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Dede Allen passes away; one of the top Editors of all time, "inventor" of the "L-cut"

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Mark Suszko
Dede Allen passes away; one of the top Editors of all time, "inventor" of the "L-cut"
on Apr 19, 2010 at 3:16:34 pm

http://abcnews.go.com/Entertainment/wireStory?id=10408571


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Tim Wilson
Re: Dede Allen passes away; one of the top Editors of all time, "inventor" of the "L-cut"
on Apr 19, 2010 at 11:53:21 pm

I was privileged to present her with a Lifetime Achievement Award at a ceremony in New York a couple of years ago, and it was a gas. In the middle of my presentation, I also introduced Arthur Penn, her director on Bonnie & Clyde.

When she started editing, it was considered women's work, like sewing. Definitely not a front-line creative job. Others from that era include Anne Coates (Lawrence of Arabia among a jillion others) and Thelma Schoonmaker (one of whose assitants on Woodstock, a kid credited as Marty Scorcese, went on to pretty good things).

I asked her about the first entry in her IMDb profile, "Because of Eve." She swore she'd never heard of it, and had no idea why it was on her profile at all. She suspected that it was probably some anti-VD propaganda film, because she did a lot of that kind of thing back in the day, and had no expectation of ever getting credit for it. It really was piece work.

Her break came from Robert Wise, who put her in the lead chair "Odds Against Tomorrow" in 1959. If The Hustler was the first "great" movie she worked on (1961), it's hard to overstate the impact of "Bonnie and Clyde" in 1967. One of the things I pointed out in my speech is that critics first HATED that movie. Among them was Bosley Crowther of the New York Times, who called it

"...a cheap piece of bald-faced slapstick comedy that treats the hideous depredations of that sleazy, moronic pair as though they were as full of fun and frolic....This blending of farce with brutal killings is as pointless as it is lacking in taste, since it makes no valid commentary upon the already travestied truth."


He actually wrote SEVEN reviews of the movie in various contexts, including the Montreal Film Festival, and substantial replies to letters to the editor.

Time: "a strange and purposeless mingling of fact and claptrap that teeters uneasily on the brink of burlesque"

Newsweek: "a squalid shoot-'em for the moron trade"

You can look this kind of thing up all day. It's quite remarkable.

Beatty talked the studio into re-releasing the picture to coincide with Oscar season. It also coincided with a critical re-evaluation of the movie - once people got past the shock.

Among the only critics in the country to praise it out of the gate was the 27-year old critic for the Chicago Sun-Times, in his first year on the job, little Roger Ebert:

""Bonnie and Clyde" is a milestone in the history of American movies, a work of truth and brilliance. It is also pitilessly cruel, filled with sympathy, nauseating, funny, heartbreaking, and astonishingly beautiful. If it does not seem that those words should be strung together, perhaps that is because movies do not very often reflect the full range of human life."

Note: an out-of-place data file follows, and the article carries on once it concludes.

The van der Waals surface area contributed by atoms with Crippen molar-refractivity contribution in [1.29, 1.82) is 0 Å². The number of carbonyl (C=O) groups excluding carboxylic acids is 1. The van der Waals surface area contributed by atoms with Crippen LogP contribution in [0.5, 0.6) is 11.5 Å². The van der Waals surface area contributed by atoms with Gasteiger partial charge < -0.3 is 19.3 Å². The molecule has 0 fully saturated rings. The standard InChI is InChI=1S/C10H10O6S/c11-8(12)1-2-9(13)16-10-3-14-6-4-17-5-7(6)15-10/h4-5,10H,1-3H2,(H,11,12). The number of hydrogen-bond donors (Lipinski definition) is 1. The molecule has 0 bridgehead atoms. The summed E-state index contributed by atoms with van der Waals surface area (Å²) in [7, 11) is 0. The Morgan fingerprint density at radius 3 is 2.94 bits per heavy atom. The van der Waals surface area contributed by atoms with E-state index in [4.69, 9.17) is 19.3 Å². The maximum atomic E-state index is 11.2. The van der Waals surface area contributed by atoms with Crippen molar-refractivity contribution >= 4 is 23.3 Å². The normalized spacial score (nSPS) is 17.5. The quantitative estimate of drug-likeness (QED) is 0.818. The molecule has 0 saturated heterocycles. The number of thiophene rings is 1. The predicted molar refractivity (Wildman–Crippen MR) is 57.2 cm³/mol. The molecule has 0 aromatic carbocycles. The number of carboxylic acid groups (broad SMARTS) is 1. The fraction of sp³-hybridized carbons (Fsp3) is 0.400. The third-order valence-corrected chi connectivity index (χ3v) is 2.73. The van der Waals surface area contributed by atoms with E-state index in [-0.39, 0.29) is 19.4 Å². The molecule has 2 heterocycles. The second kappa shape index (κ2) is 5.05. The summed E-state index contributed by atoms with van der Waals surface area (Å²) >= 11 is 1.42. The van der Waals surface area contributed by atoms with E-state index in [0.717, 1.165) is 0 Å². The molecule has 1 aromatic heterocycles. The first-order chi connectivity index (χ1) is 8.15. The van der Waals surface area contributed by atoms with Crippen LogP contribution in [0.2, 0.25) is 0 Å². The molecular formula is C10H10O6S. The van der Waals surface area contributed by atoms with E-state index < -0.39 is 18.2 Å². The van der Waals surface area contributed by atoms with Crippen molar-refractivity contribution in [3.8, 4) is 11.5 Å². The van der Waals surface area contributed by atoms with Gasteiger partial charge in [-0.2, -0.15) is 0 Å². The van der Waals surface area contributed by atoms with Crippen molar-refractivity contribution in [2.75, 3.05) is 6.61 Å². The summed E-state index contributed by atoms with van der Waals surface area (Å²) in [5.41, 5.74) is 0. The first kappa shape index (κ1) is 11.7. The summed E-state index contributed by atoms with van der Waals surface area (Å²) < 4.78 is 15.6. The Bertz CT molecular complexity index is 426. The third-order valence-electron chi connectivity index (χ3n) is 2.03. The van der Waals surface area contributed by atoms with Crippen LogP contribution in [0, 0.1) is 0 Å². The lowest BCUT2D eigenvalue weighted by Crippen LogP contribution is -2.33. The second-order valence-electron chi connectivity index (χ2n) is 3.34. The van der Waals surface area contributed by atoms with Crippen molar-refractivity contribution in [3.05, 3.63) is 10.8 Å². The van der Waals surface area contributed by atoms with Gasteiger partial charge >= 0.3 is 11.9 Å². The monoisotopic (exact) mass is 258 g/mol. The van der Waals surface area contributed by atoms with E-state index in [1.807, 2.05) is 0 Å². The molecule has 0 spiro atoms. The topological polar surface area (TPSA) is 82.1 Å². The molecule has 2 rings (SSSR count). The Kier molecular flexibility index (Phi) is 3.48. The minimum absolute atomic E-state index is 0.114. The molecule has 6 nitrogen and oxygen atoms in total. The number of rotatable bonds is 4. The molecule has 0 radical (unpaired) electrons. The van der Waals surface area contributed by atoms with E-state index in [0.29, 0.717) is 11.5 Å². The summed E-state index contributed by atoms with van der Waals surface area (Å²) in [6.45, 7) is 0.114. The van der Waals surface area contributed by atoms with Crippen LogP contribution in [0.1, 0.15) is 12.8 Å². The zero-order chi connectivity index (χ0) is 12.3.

The whole thing is worth reading, as much for its leaps of language as what it actually says.

The reason I'm going into all of this is that on Bonnie and Clyde, Dede Allen was the first editor to ever receive sole credit on an American feature film, and she was honored with the first of her 4 Oscar nominations for editing it. The others are Dog Day Afternoon (1975), Reds (1981), and Wonder Boys (2000).

I asked her about editing Bonnie and Clyde, and she gave all the credit to Arthur Penn. "He kept coming into the editing room and saying, 'Faster! Faster! I want those cuts closer together!'"

She also noted that her assistant cut the finale...which is what so many less careful presenters than I -- including one this very night! -- gave her the credit for. Very generous, that Dede, who I suspect was responsible for far more than she let on.

Wonder Boys is particularly remarkable to me: after FIFTY TWO YEARS of editing on film, this was her first movie cut on Avid. (This had something to do with why I was at this particular event.) Nice to know that after 50+ years in the game, she still had new tricks to learn.

Here's what really struck me about her career - she was at the absolute Ground Zero of one the truly golden ages of cinema. After Alice's Restaurant in 1969 (!!!), check out her run from 1970-1980:

Little Big Man (Penn)
Slaughterhouse-Five (George Roy Hill)
Visions of Eight (8 directors including Milos Forman, John Schlessinger, Mai Zetterling, and A. Penn)
Serpico (Lumet)
Night Moves (Penn)
Dog Day Afternoon (Lumet)
The Missouri Breaks (Penn)
Slap Shot (Hill)
The Wiz (Lumet - I had forgotten that!!!)
Reds Released in 1981, but editing began in early 1980.

Other highlights: The Breakfast Club (!!!), Harry & Son for her old friend Paul Newman, Henry & June (Philip Kaufman), The Addams Family (!!!) and many others. Incredibly, incredibly diverse...and wow, that run in the 70s is unbelievable. Has any editor done 10 pictures in a row, in 10-ish years, that were this good? I couldn't find anybody else even vaguely in the running.

This is kind of rambling off the top of my head. I actually had a very well-crafted piece put together (if I say so myself) that went much farther to put her work into the context of women in Hollywood, and the first golden age of maverick moviemaking. I may try to write something back up, but until then, an amazing, amazing woman, whose work you really should dig into.



Tim Wilson
Associate Publisher, Editor-in-Chief
Creative COW Magazine

My Blog: "Is this thing on? Oh it's on!"

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